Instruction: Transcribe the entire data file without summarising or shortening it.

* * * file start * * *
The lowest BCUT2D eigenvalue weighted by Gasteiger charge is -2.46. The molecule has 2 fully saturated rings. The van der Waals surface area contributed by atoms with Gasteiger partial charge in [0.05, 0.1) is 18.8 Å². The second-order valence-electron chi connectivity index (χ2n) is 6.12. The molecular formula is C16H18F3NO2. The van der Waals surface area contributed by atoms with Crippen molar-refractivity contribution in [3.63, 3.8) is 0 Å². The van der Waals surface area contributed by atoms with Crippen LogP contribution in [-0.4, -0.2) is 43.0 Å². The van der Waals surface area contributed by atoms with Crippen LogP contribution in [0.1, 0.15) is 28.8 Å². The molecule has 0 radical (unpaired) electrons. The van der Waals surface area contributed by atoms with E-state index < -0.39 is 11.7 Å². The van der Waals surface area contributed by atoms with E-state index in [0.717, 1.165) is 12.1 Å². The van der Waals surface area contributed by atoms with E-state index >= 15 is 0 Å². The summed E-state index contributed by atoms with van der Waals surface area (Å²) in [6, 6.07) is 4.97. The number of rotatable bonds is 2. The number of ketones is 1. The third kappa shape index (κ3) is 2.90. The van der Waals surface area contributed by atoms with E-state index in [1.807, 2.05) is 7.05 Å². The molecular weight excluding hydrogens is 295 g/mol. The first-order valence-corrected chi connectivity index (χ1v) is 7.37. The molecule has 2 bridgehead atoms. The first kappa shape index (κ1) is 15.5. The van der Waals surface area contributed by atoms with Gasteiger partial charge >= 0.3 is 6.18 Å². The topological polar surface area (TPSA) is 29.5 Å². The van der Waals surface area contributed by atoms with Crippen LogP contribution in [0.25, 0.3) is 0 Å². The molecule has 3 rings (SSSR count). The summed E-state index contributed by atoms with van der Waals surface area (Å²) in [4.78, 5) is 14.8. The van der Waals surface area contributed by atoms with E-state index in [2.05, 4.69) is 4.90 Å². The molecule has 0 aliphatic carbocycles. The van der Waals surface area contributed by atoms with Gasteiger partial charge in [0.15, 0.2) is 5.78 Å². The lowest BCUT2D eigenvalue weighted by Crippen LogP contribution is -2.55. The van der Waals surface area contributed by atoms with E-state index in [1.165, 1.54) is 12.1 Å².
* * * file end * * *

The lowest BCUT2D eigenvalue weighted by Gasteiger charge is -2.46. The molecule has 2 fully saturated rings. The van der Waals surface area contributed by atoms with Gasteiger partial charge in [0.05, 0.1) is 18.8 Å². The second-order valence-electron chi connectivity index (χ2n) is 6.12. The molecular formula is C16H18F3NO2. The van der Waals surface area contributed by atoms with Crippen molar-refractivity contribution in [3.63, 3.8) is 0 Å². The van der Waals surface area contributed by atoms with Crippen LogP contribution in [-0.4, -0.2) is 43.0 Å². The van der Waals surface area contributed by atoms with Crippen LogP contribution in [0.1, 0.15) is 28.8 Å². The molecule has 0 radical (unpaired) electrons. The van der Waals surface area contributed by atoms with E-state index < -0.39 is 11.7 Å². The van der Waals surface area contributed by atoms with E-state index in [0.717, 1.165) is 12.1 Å². The van der Waals surface area contributed by atoms with E-state index >= 15 is 0 Å². The summed E-state index contributed by atoms with van der Waals surface area (Å²) in [6, 6.07) is 4.97. The number of rotatable bonds is 2. The number of ketones is 1. The third kappa shape index (κ3) is 2.90. The van der Waals surface area contributed by atoms with E-state index in [1.807, 2.05) is 7.05 Å². The molecular weight excluding hydrogens is 295 g/mol. The first-order valence-corrected chi connectivity index (χ1v) is 7.37. The molecule has 2 bridgehead atoms. The first kappa shape index (κ1) is 15.5. The van der Waals surface area contributed by atoms with Gasteiger partial charge >= 0.3 is 6.18 Å². The topological polar surface area (TPSA) is 29.5 Å². The van der Waals surface area contributed by atoms with Crippen LogP contribution in [0.25, 0.3) is 0 Å². The molecule has 3 rings (SSSR count). The summed E-state index contributed by atoms with van der Waals surface area (Å²) in [4.78, 5) is 14.8. The van der Waals surface area contributed by atoms with E-state index in [2.05, 4.69) is 4.90 Å². The molecule has 0 aliphatic carbocycles. The van der Waals surface area contributed by atoms with Gasteiger partial charge in [0.15, 0.2) is 5.78 Å². The lowest BCUT2D eigenvalue weighted by Crippen LogP contribution is -2.55. The van der Waals surface area contributed by atoms with E-state index in [1.165, 1.54) is 12.1 Å².